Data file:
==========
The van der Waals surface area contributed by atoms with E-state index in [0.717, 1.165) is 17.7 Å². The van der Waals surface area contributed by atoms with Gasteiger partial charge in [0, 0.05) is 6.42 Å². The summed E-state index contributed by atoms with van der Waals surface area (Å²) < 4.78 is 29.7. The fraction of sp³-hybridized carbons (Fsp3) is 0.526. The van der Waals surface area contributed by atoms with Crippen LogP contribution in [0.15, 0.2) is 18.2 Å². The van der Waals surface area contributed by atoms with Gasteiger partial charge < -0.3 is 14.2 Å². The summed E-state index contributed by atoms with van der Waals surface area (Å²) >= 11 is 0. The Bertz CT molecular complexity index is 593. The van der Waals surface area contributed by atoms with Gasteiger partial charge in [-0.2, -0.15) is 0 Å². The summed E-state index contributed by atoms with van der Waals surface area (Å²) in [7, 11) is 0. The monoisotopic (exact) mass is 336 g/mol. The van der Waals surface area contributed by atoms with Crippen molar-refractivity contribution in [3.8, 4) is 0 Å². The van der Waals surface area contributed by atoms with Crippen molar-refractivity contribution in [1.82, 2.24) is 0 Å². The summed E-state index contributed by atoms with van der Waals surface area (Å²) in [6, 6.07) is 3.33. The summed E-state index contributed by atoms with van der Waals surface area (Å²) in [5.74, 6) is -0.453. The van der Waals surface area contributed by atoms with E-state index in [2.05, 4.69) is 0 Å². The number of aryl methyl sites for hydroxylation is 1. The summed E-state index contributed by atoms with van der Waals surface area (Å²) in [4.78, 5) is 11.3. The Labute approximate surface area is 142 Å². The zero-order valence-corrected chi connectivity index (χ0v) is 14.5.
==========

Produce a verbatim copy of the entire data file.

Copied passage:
The van der Waals surface area contributed by atoms with E-state index in [0.717, 1.165) is 17.7 Å². The van der Waals surface area contributed by atoms with Gasteiger partial charge in [0, 0.05) is 6.42 Å². The summed E-state index contributed by atoms with van der Waals surface area (Å²) < 4.78 is 29.7. The fraction of sp³-hybridized carbons (Fsp3) is 0.526. The van der Waals surface area contributed by atoms with Crippen LogP contribution in [0.15, 0.2) is 18.2 Å². The van der Waals surface area contributed by atoms with Gasteiger partial charge < -0.3 is 14.2 Å². The summed E-state index contributed by atoms with van der Waals surface area (Å²) >= 11 is 0. The Bertz CT molecular complexity index is 593. The van der Waals surface area contributed by atoms with Gasteiger partial charge in [-0.2, -0.15) is 0 Å². The summed E-state index contributed by atoms with van der Waals surface area (Å²) in [7, 11) is 0. The monoisotopic (exact) mass is 336 g/mol. The van der Waals surface area contributed by atoms with Crippen molar-refractivity contribution in [3.8, 4) is 0 Å². The van der Waals surface area contributed by atoms with Crippen molar-refractivity contribution in [1.82, 2.24) is 0 Å². The summed E-state index contributed by atoms with van der Waals surface area (Å²) in [6, 6.07) is 3.33. The summed E-state index contributed by atoms with van der Waals surface area (Å²) in [5.74, 6) is -0.453. The van der Waals surface area contributed by atoms with E-state index in [2.05, 4.69) is 0 Å². The number of aryl methyl sites for hydroxylation is 1. The summed E-state index contributed by atoms with van der Waals surface area (Å²) in [4.78, 5) is 11.3. The Labute approximate surface area is 142 Å². The zero-order valence-corrected chi connectivity index (χ0v) is 14.5.